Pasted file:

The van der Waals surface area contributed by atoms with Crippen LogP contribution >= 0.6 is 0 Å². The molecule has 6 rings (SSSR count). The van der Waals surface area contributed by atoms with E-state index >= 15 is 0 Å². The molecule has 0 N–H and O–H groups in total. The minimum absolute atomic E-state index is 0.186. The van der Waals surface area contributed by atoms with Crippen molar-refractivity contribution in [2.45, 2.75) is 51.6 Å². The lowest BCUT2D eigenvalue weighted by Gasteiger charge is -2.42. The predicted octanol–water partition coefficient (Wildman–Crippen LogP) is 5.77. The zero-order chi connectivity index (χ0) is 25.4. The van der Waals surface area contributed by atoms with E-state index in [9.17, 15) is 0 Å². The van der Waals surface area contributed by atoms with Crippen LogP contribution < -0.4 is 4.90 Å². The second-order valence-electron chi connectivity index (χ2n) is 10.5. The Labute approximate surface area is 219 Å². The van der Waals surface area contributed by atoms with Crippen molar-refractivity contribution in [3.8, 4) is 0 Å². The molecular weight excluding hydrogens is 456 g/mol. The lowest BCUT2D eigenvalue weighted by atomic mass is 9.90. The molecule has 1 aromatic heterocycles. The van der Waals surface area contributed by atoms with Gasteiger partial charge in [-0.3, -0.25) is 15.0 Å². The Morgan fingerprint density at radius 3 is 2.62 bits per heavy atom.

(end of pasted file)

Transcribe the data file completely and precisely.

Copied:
The van der Waals surface area contributed by atoms with Crippen LogP contribution >= 0.6 is 0 Å². The molecule has 6 rings (SSSR count). The van der Waals surface area contributed by atoms with E-state index >= 15 is 0 Å². The molecule has 0 N–H and O–H groups in total. The minimum absolute atomic E-state index is 0.186. The van der Waals surface area contributed by atoms with Crippen molar-refractivity contribution in [2.45, 2.75) is 51.6 Å². The lowest BCUT2D eigenvalue weighted by Gasteiger charge is -2.42. The predicted octanol–water partition coefficient (Wildman–Crippen LogP) is 5.77. The zero-order chi connectivity index (χ0) is 25.4. The van der Waals surface area contributed by atoms with E-state index in [9.17, 15) is 0 Å². The van der Waals surface area contributed by atoms with Crippen LogP contribution < -0.4 is 4.90 Å². The second-order valence-electron chi connectivity index (χ2n) is 10.5. The Labute approximate surface area is 219 Å². The van der Waals surface area contributed by atoms with Crippen molar-refractivity contribution in [3.8, 4) is 0 Å². The molecular weight excluding hydrogens is 456 g/mol. The lowest BCUT2D eigenvalue weighted by atomic mass is 9.90. The molecule has 1 aromatic heterocycles. The van der Waals surface area contributed by atoms with Gasteiger partial charge in [-0.3, -0.25) is 15.0 Å². The Morgan fingerprint density at radius 3 is 2.62 bits per heavy atom.